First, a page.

We ran into a similar prolem with the Tomadachi Life fiasco where Nintendo claimed that having homosexuality EXIST is akin to a political statement. That idea in a nutshell is what’s probably kept children’s entertainment from representing them. Once a show acknowledge them, the anti-homosexuality people (many of whom claim it does not exist) feel that the show is trying to indoctrinate their kids and show them inappropriate images. No problem with child appropriate romance between heterosexuals, but if anyone else wants the same, then it instantly becomes a problem. This is a tough issue for content creators who may feel that homosexuals should be represented, but understand the risks in doing so. The narrowness and absolute stance that the anti-LGBT crowd means that the most basic acknowledgement is enough to get rilled up over. It’s gonna be something that someone out there is gonna have to take these lunatics head on about and just not listen or capitualte to their outrage. It’ll also take the support of a network who’s willing to suffer the controversy in the name of what’s right. It’s a hard sell for anyone who’s lively-hood could be on the line with something like this, but I’m hoping it gets done one day. This all brings me back to what this whole article is about.
Despite the uphill battle that will no doubt ensue, I think this could actually work. First of all, these aren’t main characters. They don’t even have a voice yet in the spinoff, so background or secondary roles for them would keep the show from having to go any more in depth than they feel they can get away with. This may be a reason why acknowledging Marceline and Bubblegum could be more difficult. They are more or less main characters of the show, so the implications of their (admittedly long dead) relationship would be much more impactful and would put a huge focus on the subject. Another thing to consider is that the Equestira Girl’s universe is centered around a high school that reflects the real world and the presence of LGBT characters wouldn’t be as significant as in other shows. To bring us back to Adventure Time (and My Little Pony for that matter), it’s set in a world that doesn’t reflect our own, so elements that we’d associate with everyday life are no longer mundane and end up demanding more focus than if they were in a realistic setting.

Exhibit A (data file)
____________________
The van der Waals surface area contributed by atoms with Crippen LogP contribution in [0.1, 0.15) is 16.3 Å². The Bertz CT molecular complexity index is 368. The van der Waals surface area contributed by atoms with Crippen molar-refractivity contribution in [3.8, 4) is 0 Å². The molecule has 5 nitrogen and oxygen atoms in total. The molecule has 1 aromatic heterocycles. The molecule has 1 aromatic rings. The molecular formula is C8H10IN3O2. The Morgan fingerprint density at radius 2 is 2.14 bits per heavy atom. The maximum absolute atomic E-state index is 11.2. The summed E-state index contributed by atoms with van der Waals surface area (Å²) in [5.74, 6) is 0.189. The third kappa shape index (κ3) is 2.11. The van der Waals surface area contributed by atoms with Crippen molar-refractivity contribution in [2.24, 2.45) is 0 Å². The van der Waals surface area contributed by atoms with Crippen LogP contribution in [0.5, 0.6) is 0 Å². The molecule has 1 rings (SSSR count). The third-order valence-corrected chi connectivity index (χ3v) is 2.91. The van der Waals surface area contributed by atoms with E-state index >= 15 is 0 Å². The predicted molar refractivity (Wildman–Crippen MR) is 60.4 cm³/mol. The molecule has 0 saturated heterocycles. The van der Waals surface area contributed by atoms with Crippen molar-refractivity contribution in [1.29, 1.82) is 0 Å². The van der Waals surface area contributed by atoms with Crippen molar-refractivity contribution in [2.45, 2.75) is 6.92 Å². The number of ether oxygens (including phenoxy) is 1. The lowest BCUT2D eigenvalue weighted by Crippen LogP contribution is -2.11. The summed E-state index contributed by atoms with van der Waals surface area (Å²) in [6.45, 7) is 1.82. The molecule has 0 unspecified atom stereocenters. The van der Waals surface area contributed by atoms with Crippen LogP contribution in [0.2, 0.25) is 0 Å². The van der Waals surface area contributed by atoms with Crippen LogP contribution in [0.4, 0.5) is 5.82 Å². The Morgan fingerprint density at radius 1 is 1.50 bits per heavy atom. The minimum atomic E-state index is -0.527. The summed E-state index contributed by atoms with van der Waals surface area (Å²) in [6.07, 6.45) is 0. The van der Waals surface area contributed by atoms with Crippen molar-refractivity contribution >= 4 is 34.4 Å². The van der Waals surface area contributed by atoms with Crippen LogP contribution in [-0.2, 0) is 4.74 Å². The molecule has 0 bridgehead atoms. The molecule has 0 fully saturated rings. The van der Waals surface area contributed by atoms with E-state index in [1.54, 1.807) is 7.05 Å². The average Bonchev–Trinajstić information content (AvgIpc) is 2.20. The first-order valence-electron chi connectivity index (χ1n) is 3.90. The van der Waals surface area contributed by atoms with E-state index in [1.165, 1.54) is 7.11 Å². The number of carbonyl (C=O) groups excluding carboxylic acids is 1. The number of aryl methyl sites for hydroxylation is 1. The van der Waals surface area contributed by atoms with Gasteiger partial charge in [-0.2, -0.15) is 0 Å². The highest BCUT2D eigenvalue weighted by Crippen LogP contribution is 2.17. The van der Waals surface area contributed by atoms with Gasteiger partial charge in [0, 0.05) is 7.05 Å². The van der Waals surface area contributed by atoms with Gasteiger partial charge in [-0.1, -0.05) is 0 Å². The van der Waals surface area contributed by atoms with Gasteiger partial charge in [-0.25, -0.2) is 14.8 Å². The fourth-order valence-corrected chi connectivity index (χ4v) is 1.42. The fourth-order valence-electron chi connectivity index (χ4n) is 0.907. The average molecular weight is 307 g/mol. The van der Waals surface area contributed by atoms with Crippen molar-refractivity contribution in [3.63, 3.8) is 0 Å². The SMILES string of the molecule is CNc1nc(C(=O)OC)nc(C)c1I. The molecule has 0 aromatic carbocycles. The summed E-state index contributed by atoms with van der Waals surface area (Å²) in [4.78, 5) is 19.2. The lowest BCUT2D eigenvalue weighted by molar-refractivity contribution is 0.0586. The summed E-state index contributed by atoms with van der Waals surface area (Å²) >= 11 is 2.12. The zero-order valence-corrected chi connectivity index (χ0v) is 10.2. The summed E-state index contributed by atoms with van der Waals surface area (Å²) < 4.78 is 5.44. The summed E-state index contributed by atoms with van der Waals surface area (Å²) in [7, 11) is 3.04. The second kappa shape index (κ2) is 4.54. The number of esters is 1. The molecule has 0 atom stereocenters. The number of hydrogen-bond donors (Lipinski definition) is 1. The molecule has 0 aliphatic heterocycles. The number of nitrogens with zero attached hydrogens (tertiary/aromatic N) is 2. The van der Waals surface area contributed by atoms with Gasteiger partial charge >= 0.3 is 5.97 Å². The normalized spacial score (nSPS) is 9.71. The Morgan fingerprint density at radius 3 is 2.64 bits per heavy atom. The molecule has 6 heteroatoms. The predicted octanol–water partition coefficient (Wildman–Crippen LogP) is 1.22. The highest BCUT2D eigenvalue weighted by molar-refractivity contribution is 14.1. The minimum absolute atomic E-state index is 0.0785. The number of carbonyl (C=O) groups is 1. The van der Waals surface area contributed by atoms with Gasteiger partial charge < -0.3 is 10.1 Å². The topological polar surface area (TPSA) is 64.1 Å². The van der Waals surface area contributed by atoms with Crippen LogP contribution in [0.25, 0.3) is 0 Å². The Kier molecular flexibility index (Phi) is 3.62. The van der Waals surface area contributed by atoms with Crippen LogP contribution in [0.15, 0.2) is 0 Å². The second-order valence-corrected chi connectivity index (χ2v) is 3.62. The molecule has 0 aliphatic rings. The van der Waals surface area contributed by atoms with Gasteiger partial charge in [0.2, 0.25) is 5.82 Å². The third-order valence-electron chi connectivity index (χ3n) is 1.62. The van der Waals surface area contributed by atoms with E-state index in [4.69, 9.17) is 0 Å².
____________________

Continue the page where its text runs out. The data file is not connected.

The setting also lends itself to discussing certain issues without feeling out of place or preachy. Meghan McCarthy has stated that “we might explore different aspects of relationships that in the pony world don’t quite work the same as they do when you set it in a high school setting.”** and we can see this in the fact that Twilight has only shown romantic interests when in the Equestria Girls Universe.